I’ve ridden the scooter around in a variety of situations and feel like it was the best option for many of them. I’ve discovered the scooter can take up more space than I’m used to when folded up on the Metro. Space is at a premium when the Metro is crowded, so I would hesitate at taking it on public transport at rush hour. I rode the scooter to the Nationals vs Cardinals game, which was an excellent idea on the way there. On the way home, I had more than one grumpy person snip at me for squeezing it on the train with me. I’ve found it works best if I leave it unfolded and stick the base under my seat with the stem in between my legs. Then again, that only works if you can get a seat in the first place so it’s a bit of a gamble.
The electric scooters are best ridden in bike lanes or on the street, as they go really fast compared to people on sidewalks. It’s hard to weave in and around people on the sidewalk without running over someone, and I definitely didn’t want to be that person. The controls are easy to use, with your right hand controlling the acceleration and your left hand controlling the brakes. I really enjoyed feeling the wind go through my hair as I whizzed past normies walking so slowly on the sidewalk.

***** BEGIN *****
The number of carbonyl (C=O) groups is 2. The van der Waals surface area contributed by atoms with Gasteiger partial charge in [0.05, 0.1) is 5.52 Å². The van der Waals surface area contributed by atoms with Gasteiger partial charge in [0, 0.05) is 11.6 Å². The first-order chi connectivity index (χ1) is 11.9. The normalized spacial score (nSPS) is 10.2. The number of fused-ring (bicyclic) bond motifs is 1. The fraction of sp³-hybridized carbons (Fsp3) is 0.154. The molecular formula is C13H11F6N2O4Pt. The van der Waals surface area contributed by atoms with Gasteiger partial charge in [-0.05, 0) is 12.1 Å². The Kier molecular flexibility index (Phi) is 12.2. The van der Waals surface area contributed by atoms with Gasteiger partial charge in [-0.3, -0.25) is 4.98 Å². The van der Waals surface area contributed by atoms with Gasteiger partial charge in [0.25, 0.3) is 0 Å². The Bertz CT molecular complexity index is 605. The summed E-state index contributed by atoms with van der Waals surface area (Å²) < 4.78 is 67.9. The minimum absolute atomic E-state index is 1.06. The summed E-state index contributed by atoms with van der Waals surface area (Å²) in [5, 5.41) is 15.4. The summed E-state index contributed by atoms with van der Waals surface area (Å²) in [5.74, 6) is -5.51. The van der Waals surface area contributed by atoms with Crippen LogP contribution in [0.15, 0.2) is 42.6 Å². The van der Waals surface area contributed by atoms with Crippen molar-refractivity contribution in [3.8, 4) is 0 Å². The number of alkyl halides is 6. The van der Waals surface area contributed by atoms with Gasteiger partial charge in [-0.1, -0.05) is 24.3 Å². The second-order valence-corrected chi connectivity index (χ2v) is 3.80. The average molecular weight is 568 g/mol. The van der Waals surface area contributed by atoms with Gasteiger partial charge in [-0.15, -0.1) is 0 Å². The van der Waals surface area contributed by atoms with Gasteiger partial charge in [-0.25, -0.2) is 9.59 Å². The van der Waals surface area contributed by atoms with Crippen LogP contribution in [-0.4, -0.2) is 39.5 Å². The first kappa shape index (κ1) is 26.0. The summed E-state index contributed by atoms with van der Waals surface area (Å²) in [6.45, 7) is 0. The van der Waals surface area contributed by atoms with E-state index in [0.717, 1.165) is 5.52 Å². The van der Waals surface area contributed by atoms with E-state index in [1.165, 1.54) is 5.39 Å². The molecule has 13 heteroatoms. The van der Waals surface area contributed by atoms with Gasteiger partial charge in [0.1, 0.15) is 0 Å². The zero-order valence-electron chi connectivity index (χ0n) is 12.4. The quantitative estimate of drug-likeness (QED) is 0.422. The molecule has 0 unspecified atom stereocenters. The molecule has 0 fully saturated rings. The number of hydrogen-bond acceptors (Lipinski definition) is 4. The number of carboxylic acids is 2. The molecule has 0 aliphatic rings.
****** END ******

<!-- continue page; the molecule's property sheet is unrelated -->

My Honest Opinion
I would 100% recommend Unagi Electric scooters to anyone that asks. They’re sexy, super fast, lightweight, and plain fun to ride.
That being said.… I do need to talk about some of the other things I experienced.
The riding experience, while zippy, is only as smooth as the pavement you’re riding on. You’ll feel every crack, bump and pothole in the riding surface. I found your wrists take the brunt of the suspension effort and get quite tired from trying to minimize the bumps after an extended ride. I also wouldn’t recommend riding the scooters in cold or wet weather, which rather limits their usability depending on your location. You need some serious ear protection against the cold breeze, and the tires simply aren’t good at stopping on wet pavement with the drum brakes.
I also struggle with where to put the scooter when I arrive at my destination. I rode it to a job interview in DC, and was able to leave it by the office manager (who asked me a bunch of questions about it and thought it was super cool). When I rode it to the Nationals game, I stashed it in my friend’s apartment as he lives right across the street from the stadium. There isn’t a great way to lock it up with a bike lock and it’s so pretty I have no doubt it would get stolen in a heartbeat if I didn’t leave it well secured. DC is great for that kinda thing.
The last downside about the scooter is the price. The 450W model clocks in at a cool $990. As I was given mine by the company, I didn’t have to pay that, but it would take a ton of rides around town to make up for the initial cash outlay. I would really only recommend someone buy one if they had paid off all their debt, were investing for their retirement, and were looking for environmentally friendly ways to commute.
Otherwise, I love it and will be happy to rep it around my new city while I explore!